By Jemima Kelly
(Australian Associated Press)
European shares have plunged to 16-month lows, extending an aggressive sell-off, while bond yields and oil also fell as investors shed risky assets on persistent concern over the pace of global growth.
Data over the weekend showing China’s foreign reserves fell for a third straight month in January, as US dollars were dumped to defend the yuan and curb capital outflows, did nothing to calm investors. Though the fall was less than some had feared, it was the second biggest on record.
That followed a mixed US jobs report on Friday that had sent stocks on Wall Street lower.
Crude oil futures skidded over 2 per cent to just over $US33 by 1015 GMT (2115 AEDT) on Monday, as a meeting between OPEC producers Saudi Arabia and Venezuela provided little indication that steps would be taken to boost prices. Earlier, oil had gained as much as 1 per cent on hopes that an agreement would be reached to curb supply.
With sentiment firmly in risk-off mode, the pan-European FTSEurofirst 300 fell 2.3 per cent to 1,253.33 points, its lowest level since October 2014.
“It’s a difficult market environment – I would have hoped for a rebound in the market but after the last week’s actions, certainly this is off the table,” said Baader Bank’s head of equity strategy in Munich, Gerhard Schwarz. “The economic newsflow has to improve. So far it hasn’t on a decisive scale.”
Europe’s losses pushed the MSCI world equity index, which tracks shares in 45 countries, down 0.4 per cent, taking its losses for the month so far to around 3 per cent already. January was the worst month since August for the index, with losses of over 6 per cent.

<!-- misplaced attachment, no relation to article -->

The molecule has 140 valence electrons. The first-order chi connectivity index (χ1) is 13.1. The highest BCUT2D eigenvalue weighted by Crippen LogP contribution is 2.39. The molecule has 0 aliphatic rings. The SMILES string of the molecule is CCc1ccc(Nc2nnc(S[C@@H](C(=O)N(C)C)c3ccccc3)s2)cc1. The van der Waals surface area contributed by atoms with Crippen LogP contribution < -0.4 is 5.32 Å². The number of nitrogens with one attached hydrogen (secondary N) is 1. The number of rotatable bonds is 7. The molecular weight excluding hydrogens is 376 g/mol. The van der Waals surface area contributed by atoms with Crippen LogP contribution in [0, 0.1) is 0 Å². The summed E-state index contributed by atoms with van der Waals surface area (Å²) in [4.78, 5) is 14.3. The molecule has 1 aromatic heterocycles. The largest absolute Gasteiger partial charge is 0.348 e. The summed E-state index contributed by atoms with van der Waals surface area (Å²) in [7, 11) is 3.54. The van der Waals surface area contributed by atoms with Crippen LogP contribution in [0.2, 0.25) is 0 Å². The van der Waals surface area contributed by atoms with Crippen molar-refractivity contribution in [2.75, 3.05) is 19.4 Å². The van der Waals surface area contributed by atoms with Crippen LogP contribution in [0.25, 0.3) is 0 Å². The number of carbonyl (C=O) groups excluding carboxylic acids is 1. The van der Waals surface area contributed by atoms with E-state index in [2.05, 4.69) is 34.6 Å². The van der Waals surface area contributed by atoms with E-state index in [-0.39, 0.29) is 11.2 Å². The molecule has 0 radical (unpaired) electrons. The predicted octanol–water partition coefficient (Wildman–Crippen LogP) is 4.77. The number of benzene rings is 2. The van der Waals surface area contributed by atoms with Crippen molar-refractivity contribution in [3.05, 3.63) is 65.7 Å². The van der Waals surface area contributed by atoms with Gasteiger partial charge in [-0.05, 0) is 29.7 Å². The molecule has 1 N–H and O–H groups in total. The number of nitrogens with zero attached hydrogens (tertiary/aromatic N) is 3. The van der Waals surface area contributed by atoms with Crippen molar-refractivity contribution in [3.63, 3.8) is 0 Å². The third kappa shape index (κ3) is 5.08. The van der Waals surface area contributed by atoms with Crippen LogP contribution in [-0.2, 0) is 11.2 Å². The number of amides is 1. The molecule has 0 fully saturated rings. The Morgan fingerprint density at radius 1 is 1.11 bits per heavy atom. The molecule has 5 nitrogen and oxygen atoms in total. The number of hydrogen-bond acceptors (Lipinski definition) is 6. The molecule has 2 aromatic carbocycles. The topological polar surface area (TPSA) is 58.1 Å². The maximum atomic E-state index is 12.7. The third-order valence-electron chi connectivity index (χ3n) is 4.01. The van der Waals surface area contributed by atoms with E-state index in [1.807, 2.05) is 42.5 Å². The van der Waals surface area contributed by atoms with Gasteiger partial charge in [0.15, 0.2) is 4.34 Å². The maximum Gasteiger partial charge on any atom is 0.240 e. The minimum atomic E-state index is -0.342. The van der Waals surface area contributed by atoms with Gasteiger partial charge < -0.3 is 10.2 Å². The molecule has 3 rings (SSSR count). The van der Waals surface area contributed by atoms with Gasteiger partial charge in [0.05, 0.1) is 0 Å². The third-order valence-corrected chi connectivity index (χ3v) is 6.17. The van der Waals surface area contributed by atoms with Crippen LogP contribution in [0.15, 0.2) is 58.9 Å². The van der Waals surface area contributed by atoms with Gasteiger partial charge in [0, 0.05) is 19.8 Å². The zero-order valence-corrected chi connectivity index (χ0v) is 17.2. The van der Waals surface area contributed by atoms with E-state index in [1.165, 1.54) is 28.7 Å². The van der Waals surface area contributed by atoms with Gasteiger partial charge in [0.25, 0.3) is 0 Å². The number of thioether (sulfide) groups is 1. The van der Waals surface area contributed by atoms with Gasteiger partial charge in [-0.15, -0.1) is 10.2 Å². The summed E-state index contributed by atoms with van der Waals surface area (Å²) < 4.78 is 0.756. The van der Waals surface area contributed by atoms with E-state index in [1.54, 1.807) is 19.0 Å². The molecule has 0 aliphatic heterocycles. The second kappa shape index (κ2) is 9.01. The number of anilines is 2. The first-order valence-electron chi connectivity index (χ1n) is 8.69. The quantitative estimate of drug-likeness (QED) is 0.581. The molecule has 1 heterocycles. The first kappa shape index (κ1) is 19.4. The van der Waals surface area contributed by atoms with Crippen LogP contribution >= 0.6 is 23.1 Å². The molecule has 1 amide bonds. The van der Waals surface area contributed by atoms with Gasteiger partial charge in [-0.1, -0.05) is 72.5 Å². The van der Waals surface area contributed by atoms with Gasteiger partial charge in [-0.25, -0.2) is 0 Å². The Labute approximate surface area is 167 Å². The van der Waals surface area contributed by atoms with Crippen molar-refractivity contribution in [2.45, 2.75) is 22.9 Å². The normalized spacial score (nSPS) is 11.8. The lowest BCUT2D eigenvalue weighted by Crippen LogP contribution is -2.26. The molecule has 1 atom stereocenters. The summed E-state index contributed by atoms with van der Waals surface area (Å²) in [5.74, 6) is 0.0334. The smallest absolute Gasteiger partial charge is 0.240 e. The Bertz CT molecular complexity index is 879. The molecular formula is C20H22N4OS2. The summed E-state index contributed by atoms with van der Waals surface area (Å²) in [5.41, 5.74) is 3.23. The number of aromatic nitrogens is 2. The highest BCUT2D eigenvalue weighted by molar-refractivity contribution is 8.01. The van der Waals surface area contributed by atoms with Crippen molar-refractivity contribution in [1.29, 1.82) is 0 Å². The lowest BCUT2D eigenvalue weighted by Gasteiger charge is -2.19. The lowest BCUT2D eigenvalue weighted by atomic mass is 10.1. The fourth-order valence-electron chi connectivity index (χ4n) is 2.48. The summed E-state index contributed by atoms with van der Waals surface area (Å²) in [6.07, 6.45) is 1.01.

A launch by North Korea of a long-range rocket carrying what it called a satellite also sparked concern and drew international condemnation.
Earlier, Asian shares had pared losses as a weaker yen helped Japan’s Nikkei snap a four-day losing streak, though trade was thin with many regional markets closed for the Lunar New Year holiday.
MSCI’s broadest index of Asia-Pacific shares outside Japan was down 0.1 per cent, with Australian shares slipping a few points to end nearly flat.
But Japan’s Nikkei erased early steep losses as the US dollar gained on the yen, and ended up 1.1 per cent.
Singapore, Hong Kong and mainland China were all closed for the new year holiday. China, a focus of recent market concern, will be closed for the entire week.
Beijing has been struggling to underpin the yuan, which faces depreciation pressure as China’s growth rate slows to its lowest levels in a quarter of a century.
“The Chinese currency is under quite notable market pressure and that requires quite active intervention from the authorities,” said Bank of Tokyo-Mitsubishi UFJ currency economist Lee Hardman in London. “That poses downside risk to Asian currencies and the Aussie, which is seen as the China proxy.”
The US non-farm payrolls report on Friday showed an increase of just 151,000 jobs last month, short of expectations for a rise of 190,000.
But the unemployment rate fell to 4.9 per cent, the lowest since February 2008, and wages rose, indicating some underlying strength in the labour market despite the weak headline figure .
Weak US economic data recently has led investors to pare back their bets on steady interest rate increases by the Federal Reserve.
Speculators slashed bullish bets on the US dollar for a sixth straight week through February 2, as net longs fell to their lowest level since roughly the third week of October, according to Reuters calculations and data from the Commodity Futures Trading Commission released on Friday.
The US dollar index, which tracks the greenback against a basket of six major rivals, fell 0.2 per cent on Monday to 96.841, approaching a trough of 96.259 plumbed last Thursday, its lowest since October.
The yen, which is typically bought at times of risk aversion, gained 0.1 per cent against the US dollar to trade at Y116.68.